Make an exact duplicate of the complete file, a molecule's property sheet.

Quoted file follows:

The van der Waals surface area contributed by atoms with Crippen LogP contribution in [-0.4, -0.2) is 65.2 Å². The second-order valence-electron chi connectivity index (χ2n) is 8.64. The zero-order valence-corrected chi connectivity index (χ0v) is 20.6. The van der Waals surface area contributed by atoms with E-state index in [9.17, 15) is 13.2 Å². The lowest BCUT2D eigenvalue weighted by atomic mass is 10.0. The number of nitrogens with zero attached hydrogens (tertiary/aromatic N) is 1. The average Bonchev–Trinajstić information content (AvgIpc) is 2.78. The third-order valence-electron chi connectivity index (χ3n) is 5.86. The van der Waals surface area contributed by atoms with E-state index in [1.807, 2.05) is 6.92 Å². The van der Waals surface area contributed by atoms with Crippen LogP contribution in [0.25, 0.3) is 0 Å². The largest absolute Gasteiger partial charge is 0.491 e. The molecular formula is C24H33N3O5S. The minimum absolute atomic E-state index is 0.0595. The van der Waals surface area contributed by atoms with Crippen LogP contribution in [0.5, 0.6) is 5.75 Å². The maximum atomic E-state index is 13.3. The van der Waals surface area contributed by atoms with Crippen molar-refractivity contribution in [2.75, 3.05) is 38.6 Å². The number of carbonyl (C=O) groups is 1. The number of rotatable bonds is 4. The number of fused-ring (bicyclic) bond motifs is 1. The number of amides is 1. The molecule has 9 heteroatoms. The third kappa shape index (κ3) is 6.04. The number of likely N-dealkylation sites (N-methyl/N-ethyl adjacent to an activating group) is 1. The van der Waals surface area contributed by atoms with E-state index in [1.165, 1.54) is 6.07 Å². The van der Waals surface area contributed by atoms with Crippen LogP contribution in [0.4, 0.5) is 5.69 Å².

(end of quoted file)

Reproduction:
The van der Waals surface area contributed by atoms with Crippen LogP contribution in [-0.4, -0.2) is 65.2 Å². The second-order valence-electron chi connectivity index (χ2n) is 8.64. The zero-order valence-corrected chi connectivity index (χ0v) is 20.6. The van der Waals surface area contributed by atoms with E-state index in [9.17, 15) is 13.2 Å². The lowest BCUT2D eigenvalue weighted by atomic mass is 10.0. The number of nitrogens with zero attached hydrogens (tertiary/aromatic N) is 1. The average Bonchev–Trinajstić information content (AvgIpc) is 2.78. The third-order valence-electron chi connectivity index (χ3n) is 5.86. The van der Waals surface area contributed by atoms with E-state index in [1.807, 2.05) is 6.92 Å². The van der Waals surface area contributed by atoms with Crippen LogP contribution in [0.25, 0.3) is 0 Å². The largest absolute Gasteiger partial charge is 0.491 e. The molecular formula is C24H33N3O5S. The minimum absolute atomic E-state index is 0.0595. The van der Waals surface area contributed by atoms with Crippen LogP contribution in [0.5, 0.6) is 5.75 Å². The maximum atomic E-state index is 13.3. The van der Waals surface area contributed by atoms with Crippen molar-refractivity contribution in [2.75, 3.05) is 38.6 Å². The number of carbonyl (C=O) groups is 1. The number of rotatable bonds is 4. The number of fused-ring (bicyclic) bond motifs is 1. The number of amides is 1. The molecule has 9 heteroatoms. The third kappa shape index (κ3) is 6.04. The number of likely N-dealkylation sites (N-methyl/N-ethyl adjacent to an activating group) is 1. The van der Waals surface area contributed by atoms with E-state index in [1.165, 1.54) is 6.07 Å². The van der Waals surface area contributed by atoms with Crippen LogP contribution in [0.4, 0.5) is 5.69 Å².